Now available on GitHub is version 2.0 of the open source iOS PDF Reader/Viewer.
I’ve crafted this open source PDF reader/viewer for fellow iOS developers struggling with wrangling PDF files onto iOS device screens.
The code is universal and does not require any XIBs (as all UI elements are code generated, allowing for greatest flexibility). It runs on iPad, iPhone and iPod touch with iOS 4.0 and up. Also supported are the Retina displays in all new devices and is ready to be fully internationalized. The idea was to provide a complete project template that you could start building from, or, just pull the required files into an existing project to enable PDF reading/viewing in your app(s).
Document navigation is very similar to iBooks: After launching the sample app, tap on the left hand side of the screen to go back a page. Tap on the right hand side to go to the next page. You can also swipe left and right to change pages. Tap on the screen to fade in the toolbar and page slider. Double-tap with one finger (or pinch out) to zoom in. Double tap with two fingers (or pinch in) to zoom out.
This implementation has been tested with large PDF files (over 250MB in size and over 2800 pages in length) and with PDF files of all flavors (from text only documents to graphics heavy magazines). It also works rather well on older devices (such as the iPod touch 2nd generation and iPhone 3G) and takes advantage of the dual-core processor (via CATiledLayer and multi-threading) in new devices.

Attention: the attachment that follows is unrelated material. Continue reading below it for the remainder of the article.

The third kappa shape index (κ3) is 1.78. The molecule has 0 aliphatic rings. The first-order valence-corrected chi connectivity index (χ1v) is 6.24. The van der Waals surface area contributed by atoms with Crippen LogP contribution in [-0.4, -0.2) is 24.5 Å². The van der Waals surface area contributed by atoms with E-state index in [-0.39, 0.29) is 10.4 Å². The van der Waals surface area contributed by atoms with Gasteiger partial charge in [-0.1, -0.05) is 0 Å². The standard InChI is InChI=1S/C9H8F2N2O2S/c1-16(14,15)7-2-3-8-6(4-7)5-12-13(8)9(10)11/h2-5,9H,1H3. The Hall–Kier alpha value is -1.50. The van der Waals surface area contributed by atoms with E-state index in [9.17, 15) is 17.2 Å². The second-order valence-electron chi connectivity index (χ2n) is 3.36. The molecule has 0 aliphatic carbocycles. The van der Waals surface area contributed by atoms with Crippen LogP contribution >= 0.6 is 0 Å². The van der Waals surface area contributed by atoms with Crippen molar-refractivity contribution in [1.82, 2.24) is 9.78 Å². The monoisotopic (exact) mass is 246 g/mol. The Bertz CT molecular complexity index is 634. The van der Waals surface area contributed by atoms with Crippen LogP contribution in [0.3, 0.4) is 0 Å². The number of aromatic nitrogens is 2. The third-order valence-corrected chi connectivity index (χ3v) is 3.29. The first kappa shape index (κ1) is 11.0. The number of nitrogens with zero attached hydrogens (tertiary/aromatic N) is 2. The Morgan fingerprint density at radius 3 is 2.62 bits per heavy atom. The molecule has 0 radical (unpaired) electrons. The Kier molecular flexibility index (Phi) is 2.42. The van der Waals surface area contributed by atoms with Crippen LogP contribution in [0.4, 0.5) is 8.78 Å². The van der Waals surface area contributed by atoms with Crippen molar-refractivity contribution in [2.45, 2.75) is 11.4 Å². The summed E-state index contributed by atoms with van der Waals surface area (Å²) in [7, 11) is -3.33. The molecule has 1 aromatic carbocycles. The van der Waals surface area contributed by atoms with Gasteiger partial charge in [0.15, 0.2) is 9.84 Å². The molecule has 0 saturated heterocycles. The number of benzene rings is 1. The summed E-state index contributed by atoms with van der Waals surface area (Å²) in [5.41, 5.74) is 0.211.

The overall PDF reader/viewer functionality is encapsulated in the ReaderViewController class. To present a document with this class, you first need to create a ReaderDocument object with the file path to the PDF document and then initialize a new ReaderViewController with this ReaderDocument object. The ReaderViewController class uses a ReaderDocument object to store information about the document and to keep track of document properties (thumb cache directory path, bookmarks and the current page number for example).
An initialized ReaderViewController can then be presented modally, pushed onto a UINavigationController stack, placed in a UITabBarController tab, or be used as a root view controller. Please note that since ReaderViewController implements its own toolbar, you need to hide the UINavigationController navigation bar before pushing it and then show the navigation bar after popping it. The ReaderDemoController class shows how this is done with a bundled PDF file. To create a ‘book as an app’, have a look at the ReaderBookDelegate class.
Please see the README file for more details and information.